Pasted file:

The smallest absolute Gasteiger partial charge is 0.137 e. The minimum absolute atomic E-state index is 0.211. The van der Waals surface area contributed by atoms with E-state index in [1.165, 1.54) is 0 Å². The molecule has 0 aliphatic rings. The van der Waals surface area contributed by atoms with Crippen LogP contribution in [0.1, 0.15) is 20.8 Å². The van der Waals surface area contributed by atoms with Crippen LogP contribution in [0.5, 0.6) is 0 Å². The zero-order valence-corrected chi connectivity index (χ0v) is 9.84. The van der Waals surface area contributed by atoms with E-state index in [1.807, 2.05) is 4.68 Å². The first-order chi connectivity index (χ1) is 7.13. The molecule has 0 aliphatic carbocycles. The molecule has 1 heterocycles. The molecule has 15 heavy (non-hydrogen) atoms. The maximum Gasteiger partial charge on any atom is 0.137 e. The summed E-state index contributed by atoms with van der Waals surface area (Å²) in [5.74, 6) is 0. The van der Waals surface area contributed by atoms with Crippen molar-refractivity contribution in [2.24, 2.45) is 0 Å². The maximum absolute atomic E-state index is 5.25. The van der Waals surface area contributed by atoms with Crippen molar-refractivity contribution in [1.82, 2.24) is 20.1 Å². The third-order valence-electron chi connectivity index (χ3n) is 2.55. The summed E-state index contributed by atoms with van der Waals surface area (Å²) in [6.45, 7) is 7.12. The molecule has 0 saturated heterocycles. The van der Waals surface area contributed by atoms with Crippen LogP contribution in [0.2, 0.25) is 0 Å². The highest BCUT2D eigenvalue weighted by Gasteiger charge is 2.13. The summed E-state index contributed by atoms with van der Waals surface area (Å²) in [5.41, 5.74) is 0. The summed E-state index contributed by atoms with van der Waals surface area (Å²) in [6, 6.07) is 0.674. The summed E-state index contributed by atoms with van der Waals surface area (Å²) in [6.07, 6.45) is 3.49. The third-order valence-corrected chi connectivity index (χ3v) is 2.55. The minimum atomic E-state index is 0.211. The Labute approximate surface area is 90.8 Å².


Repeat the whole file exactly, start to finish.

The smallest absolute Gasteiger partial charge is 0.137 e. The minimum absolute atomic E-state index is 0.211. The van der Waals surface area contributed by atoms with E-state index in [1.165, 1.54) is 0 Å². The molecule has 0 aliphatic rings. The van der Waals surface area contributed by atoms with Crippen LogP contribution in [0.1, 0.15) is 20.8 Å². The van der Waals surface area contributed by atoms with Crippen LogP contribution in [0.5, 0.6) is 0 Å². The zero-order valence-corrected chi connectivity index (χ0v) is 9.84. The van der Waals surface area contributed by atoms with E-state index in [1.807, 2.05) is 4.68 Å². The first-order chi connectivity index (χ1) is 7.13. The molecule has 0 aliphatic carbocycles. The molecule has 1 heterocycles. The molecule has 15 heavy (non-hydrogen) atoms. The maximum Gasteiger partial charge on any atom is 0.137 e. The summed E-state index contributed by atoms with van der Waals surface area (Å²) in [5.74, 6) is 0. The van der Waals surface area contributed by atoms with Crippen molar-refractivity contribution in [2.24, 2.45) is 0 Å². The maximum absolute atomic E-state index is 5.25. The van der Waals surface area contributed by atoms with Crippen molar-refractivity contribution in [1.82, 2.24) is 20.1 Å². The third-order valence-electron chi connectivity index (χ3n) is 2.55. The summed E-state index contributed by atoms with van der Waals surface area (Å²) in [6.45, 7) is 7.12. The molecule has 0 saturated heterocycles. The van der Waals surface area contributed by atoms with Crippen LogP contribution in [0.2, 0.25) is 0 Å². The highest BCUT2D eigenvalue weighted by Gasteiger charge is 2.13. The summed E-state index contributed by atoms with van der Waals surface area (Å²) in [5.41, 5.74) is 0. The summed E-state index contributed by atoms with van der Waals surface area (Å²) in [6, 6.07) is 0.674. The summed E-state index contributed by atoms with van der Waals surface area (Å²) in [6.07, 6.45) is 3.49. The third-order valence-corrected chi connectivity index (χ3v) is 2.55. The minimum atomic E-state index is 0.211. The Labute approximate surface area is 90.8 Å².